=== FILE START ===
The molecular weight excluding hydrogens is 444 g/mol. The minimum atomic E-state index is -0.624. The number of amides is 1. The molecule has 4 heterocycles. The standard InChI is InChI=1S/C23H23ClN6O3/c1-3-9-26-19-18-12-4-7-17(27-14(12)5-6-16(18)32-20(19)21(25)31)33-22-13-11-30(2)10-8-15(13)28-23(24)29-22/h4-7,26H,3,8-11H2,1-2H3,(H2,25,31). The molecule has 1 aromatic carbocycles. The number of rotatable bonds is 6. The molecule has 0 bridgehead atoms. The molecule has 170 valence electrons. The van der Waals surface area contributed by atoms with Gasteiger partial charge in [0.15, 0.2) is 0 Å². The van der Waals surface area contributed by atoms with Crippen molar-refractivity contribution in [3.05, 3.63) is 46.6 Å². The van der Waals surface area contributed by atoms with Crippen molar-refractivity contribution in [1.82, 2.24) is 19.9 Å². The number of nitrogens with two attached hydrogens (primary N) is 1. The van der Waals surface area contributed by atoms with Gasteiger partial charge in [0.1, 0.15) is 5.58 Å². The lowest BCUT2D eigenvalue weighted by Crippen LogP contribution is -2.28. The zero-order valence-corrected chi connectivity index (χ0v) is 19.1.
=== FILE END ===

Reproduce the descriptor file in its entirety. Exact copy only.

The molecular weight excluding hydrogens is 444 g/mol. The minimum atomic E-state index is -0.624. The number of amides is 1. The molecule has 4 heterocycles. The standard InChI is InChI=1S/C23H23ClN6O3/c1-3-9-26-19-18-12-4-7-17(27-14(12)5-6-16(18)32-20(19)21(25)31)33-22-13-11-30(2)10-8-15(13)28-23(24)29-22/h4-7,26H,3,8-11H2,1-2H3,(H2,25,31). The molecule has 1 aromatic carbocycles. The number of rotatable bonds is 6. The molecule has 0 bridgehead atoms. The molecule has 170 valence electrons. The van der Waals surface area contributed by atoms with Gasteiger partial charge in [0.15, 0.2) is 0 Å². The van der Waals surface area contributed by atoms with Crippen molar-refractivity contribution in [3.05, 3.63) is 46.6 Å². The van der Waals surface area contributed by atoms with Crippen molar-refractivity contribution in [1.82, 2.24) is 19.9 Å². The number of nitrogens with two attached hydrogens (primary N) is 1. The van der Waals surface area contributed by atoms with Gasteiger partial charge in [0.1, 0.15) is 5.58 Å². The lowest BCUT2D eigenvalue weighted by Crippen LogP contribution is -2.28. The zero-order valence-corrected chi connectivity index (χ0v) is 19.1.